“It’s chaos, so be kind.” Michelle McNamara, author and researcher.
I have learned that finding humour during trying times is one of the smartest things a leader can do. Comedians are great philosophers, especially when it comes to magnifying the knocks of creativity and vulnerability, rejection and resilience. Founders and entrepreneurs can relate to these stories all too well…. A few weeks ago, I found myself in search of comedic relief. The leadership at the company I work for was in the process of making some difficult staff decisions. Our business model had changed and we were working through a round of redundancies, something this organisation had never gone through.
I needed a jolt of joy. Instead, I found Patton Oswalt’s Annihilation on Netflix.
Patton’s late wife, Michelle McNamara, was a cold case researcher and novelist – she dealt with death, gore and the worst of humanity on a daily basis. She had passed away a year earlier, quietly in her sleep, leaving her adoring husband, Patton, in a deepening wallow. True to self, Patton turned to comedy to work through his grief.
Annihilation is more than a comedy special. It’s an homage to Michelle, who worked tirelessly to bring comfort and solace to families who have gone through deep, untimely loss. She dealt with murders, often decades old, relentlessly exploring hypotheses that were long-abandoned by detectives. In the special, Patton recounts the long nights of research and writing, and the long discussions they would have about life and meaning. He held steadfastly to the idea that the world has meaning, a purpose for existing. Michelle, battle-scarred from her work, would counter, “It’s chaos, so be kind.”
Prepare to be kind
As I heard those words come out of Patton’s mouth, dripping with fresh grief, I felt something switch in my mind. I had been trying to laboriously organise a work problem into to-do lists and compliance tasks, when I should have been looking at it from a human lens. “We are about to go through some loss and grief,” I thought to myself. “Let’s prepare to be kind.”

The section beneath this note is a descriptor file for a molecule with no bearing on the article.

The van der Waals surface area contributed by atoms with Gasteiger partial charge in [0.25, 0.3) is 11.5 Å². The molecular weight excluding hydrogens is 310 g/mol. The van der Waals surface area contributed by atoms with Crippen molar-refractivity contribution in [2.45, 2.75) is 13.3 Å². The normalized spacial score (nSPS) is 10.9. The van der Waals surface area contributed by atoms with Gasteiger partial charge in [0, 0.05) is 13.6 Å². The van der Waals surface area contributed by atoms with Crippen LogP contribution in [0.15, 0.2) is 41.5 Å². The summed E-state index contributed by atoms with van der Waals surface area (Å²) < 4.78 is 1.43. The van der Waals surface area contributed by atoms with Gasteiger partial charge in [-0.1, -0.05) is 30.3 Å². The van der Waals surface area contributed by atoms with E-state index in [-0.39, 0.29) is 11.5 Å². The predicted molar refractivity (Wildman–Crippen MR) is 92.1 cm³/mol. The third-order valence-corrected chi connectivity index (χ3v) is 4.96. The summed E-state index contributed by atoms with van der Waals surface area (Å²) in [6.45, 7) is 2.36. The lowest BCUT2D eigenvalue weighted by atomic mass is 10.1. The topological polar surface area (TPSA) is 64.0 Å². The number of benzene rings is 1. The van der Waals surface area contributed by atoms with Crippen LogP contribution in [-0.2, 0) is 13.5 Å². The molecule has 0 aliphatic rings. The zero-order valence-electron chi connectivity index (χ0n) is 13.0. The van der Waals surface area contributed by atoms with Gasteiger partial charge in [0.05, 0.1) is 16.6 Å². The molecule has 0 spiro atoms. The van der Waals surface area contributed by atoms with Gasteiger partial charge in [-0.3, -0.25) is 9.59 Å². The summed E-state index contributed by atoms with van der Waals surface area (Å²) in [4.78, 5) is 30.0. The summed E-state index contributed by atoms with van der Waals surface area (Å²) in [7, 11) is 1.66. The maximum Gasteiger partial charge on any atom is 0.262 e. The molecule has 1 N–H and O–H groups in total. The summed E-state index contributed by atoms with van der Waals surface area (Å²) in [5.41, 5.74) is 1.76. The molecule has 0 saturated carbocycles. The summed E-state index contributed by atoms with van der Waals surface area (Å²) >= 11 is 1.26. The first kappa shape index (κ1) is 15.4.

So with my newfound approach, I found a new process to support the team through this change. Instead of focusing on what we had to do, I decided to focus on what is the kindest thing to do? Without hesitating, the rest of the leadership team got on board.
I’m not going to lie to you – there is no easy way to go through redundancies at any organisation. There is no amount of prep that will take away any of the pain, disappointment, fear or grief that you will cause your team. However, choosing to see this process from a human-centric place frees you up to embrace all the flaws as features. I am proud to say that we were able to work through this and even got emails and calls from most of the people affected, thanking us for the generosity they received through the process. It wasn’t easy, but it can be done.
Here are some lessons we learned from these trying times.
1. Don’t put it off
As leaders, our job is to put the team first. We can often confuse this with putting off painful events when, in fact, it’s the opposite. Once a difficult decision makes itself evident, embrace the moment and use the time to prepare. Leave yourself enough runway to put everything you need in place, including blocking out time for the individual meetings to happen and to go through the steps suggested below. The last thing you want to do is rush through a difficult process.
2. Set time aside